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Hedersleben - The Fall Of Chronopolis CD (album) cover





3.90 | 11 ratings

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4 stars With their 3rd album, Hedersleben completely changed their direction yet again from the avant-garde krautrock of their debut "Upgoer" and the moodier voyages of "Die Neuen Welten" into full-blown prog rock concept album territory with "The Fall of Chronopolis", while still retaining key traits of their sound, yet now presented in a tighter and more dramatic fashion and dare I say, the most rocking of their 3 albums thus far. The major players of the last 2 albums, guitarist Nicky Garratt, drummer Jason Willer and organist Kephera Moon really seem to stretch their songwriting muscles more than ever on "Fall of Chronopolis". However, the new additions to the band, vocalist/violinist Ariana Jade & bassist Ursula Stuart, make their respective presences known right away. Jade with strong lead vocals (a first for Hedersleben) and simple, yet effective violin melodies (sometimes in duet with Garratt's guitar), and Stuart with the bass-tapping madness of instrumental "Gulf of Lost Souls". What really sets Hedersleben apart from most modern prog is their incessant groove. They're not afraid to play 4/4 if it's works, and nothing on here is needlessly complex for complexity's sake. Nowhere is that more apparent than on the 5 core songs, "An Empire", "Third Time Fleet", "Imperator" (my personal favorite), "Ghost Armada" & the title track. The arrangements are tight and focused and there isn't a wasted note or time signature on this album. "Ghost Armada" for example has sections in 5/4 and "Imperator" is mostly in 6/8, but you wouldn't know it with the way everything stays in the pocket so well. In between those songs are 6 short vignettes that keep their improv-based tendencies in play without losing focus on the story. The 11/8 instrumental "Somewhen Veena" is the strongest piece of the 6 and the most pleasant sounding song on the record, retaining the same dream state qualities of "End of Love" (from "Upgoer") and "Nomad Worlds" (from "Die Neuen Welten"), yet somehow being more unsettling than both of them. Overall, there is some real dynamite playing on this album and proves that not only is Hedersleben a bunch of amazing musicians that excel at flights of fancy, but they can write some great tunes as well. If you love prog rock of the days or yore, this will satiate your appetite well enough for new material. And if you're new to Hedersleben, this is a great place to start, but the best thing you can do is go see them play live. If you love the albums, the live show is even more epic!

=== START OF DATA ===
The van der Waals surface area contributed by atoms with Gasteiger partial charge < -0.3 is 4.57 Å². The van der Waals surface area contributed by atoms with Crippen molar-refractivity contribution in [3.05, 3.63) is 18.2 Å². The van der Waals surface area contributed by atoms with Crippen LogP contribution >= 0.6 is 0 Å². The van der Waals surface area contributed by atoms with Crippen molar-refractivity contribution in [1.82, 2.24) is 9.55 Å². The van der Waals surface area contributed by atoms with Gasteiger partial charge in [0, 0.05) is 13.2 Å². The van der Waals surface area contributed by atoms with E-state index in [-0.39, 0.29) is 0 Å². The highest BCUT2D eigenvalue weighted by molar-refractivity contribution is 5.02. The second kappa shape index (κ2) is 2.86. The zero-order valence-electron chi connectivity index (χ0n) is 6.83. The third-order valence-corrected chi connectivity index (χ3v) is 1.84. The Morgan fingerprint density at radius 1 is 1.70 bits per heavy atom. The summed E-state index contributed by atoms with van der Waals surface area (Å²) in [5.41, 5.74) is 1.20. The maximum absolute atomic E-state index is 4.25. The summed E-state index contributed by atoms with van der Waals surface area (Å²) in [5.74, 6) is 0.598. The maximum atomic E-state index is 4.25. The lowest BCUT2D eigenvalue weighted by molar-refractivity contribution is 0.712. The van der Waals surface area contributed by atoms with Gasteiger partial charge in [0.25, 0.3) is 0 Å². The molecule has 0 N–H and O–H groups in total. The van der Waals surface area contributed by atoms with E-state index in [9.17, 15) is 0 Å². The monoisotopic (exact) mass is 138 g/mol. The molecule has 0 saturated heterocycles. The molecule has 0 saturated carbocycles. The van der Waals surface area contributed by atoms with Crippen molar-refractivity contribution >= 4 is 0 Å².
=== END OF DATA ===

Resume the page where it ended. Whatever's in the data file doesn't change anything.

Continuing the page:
WizardHat87 | 4/5 |


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